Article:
The Dilmun burial mounds have long been a top cultural site to visit in Bahrain, beloved by tourists and locals alike – but now they have finally been officially recognised.
The mounds, built between 2050 and 1750BC, were made a UNESCO World Heritage site earlier this year for their testimony to the ancient civilisation which has since disappeared.
There are 21 archaeological sites in the western part of Bahrain, with tens of thousands of mounds. Some contain the remains of royals from the Early Dilmun period, with two-storey towers inside.
It is believed that the mounds were once the world’s largest graveyard, and they showcase the rich culture in the area at a time when Bahrain became a trade hub.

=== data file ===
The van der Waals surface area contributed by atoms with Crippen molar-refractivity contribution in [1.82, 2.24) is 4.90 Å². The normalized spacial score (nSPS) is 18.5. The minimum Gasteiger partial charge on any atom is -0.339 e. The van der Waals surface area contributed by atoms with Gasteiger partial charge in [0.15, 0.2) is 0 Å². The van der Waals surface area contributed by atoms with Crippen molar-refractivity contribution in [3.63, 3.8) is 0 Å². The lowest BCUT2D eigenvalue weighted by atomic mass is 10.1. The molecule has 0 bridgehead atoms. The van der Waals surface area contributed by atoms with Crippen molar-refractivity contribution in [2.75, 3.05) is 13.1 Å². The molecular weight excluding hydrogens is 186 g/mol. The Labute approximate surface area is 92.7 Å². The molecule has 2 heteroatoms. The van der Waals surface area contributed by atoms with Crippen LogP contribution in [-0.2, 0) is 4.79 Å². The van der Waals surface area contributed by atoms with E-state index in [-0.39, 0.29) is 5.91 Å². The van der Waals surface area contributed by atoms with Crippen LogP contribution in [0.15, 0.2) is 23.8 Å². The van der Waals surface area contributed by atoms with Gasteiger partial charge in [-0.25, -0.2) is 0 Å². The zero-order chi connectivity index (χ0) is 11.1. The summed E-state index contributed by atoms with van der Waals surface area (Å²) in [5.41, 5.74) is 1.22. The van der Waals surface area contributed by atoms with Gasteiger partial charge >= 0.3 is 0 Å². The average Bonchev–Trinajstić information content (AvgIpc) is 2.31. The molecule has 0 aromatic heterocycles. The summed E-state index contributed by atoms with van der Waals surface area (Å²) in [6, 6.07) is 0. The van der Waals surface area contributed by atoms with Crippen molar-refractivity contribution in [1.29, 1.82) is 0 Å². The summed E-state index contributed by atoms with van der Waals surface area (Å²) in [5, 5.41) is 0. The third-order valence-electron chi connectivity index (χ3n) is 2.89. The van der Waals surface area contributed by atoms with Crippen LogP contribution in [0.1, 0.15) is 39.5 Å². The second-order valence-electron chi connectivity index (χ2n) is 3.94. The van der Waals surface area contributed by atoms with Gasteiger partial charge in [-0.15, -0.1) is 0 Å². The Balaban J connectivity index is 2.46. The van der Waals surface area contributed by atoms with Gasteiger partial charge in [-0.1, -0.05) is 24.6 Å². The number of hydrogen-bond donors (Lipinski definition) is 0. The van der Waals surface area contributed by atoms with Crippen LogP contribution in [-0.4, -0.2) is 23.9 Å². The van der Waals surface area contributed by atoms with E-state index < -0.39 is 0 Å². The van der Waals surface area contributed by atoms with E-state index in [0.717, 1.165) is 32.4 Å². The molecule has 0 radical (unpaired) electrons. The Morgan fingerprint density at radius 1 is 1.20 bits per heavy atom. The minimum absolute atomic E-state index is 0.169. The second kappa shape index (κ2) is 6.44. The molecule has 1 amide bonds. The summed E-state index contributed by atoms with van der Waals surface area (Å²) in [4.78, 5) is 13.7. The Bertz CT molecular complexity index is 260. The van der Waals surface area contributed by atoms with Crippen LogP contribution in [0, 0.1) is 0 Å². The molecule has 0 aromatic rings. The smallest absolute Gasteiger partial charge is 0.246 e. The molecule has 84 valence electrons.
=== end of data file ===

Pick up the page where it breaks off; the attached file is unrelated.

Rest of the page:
Shaikha Mai bint Mohammed Al Khalifa, the President of the Bahrain Authority for Culture and Antiquities (BACA), said the mounds is “a living proof of Bahrain’s distinguished cultural heritage”.
She added that the Kingdom had invested successful in the area, which helped “boost sustainable cultural tourism, achieve development and preserve authentic cultural identity”.
The mounds were given the status at the 43rd session of the World Heritage Committee in July 2019.
Bahrain’s other UNESCO World Heritage sites include the pearling trail and Qal'at al-Bahrain, which were given the status in 2012 and 2005 respectively.
At the same time, six other sites were inscribed on the list – the Budj Bim Cultural Landscape in Australia, the Archaeological Ruins of Liangzhu City in China, Jaipur City in Rajasthan, India, the Ombilin Coal Mining Heritage of Sawahlunto in Indonesia, the Mozu-Furuichi Kofun Group in Japan, and Megalithic Jar Sites in Xiengkhouang in Laos.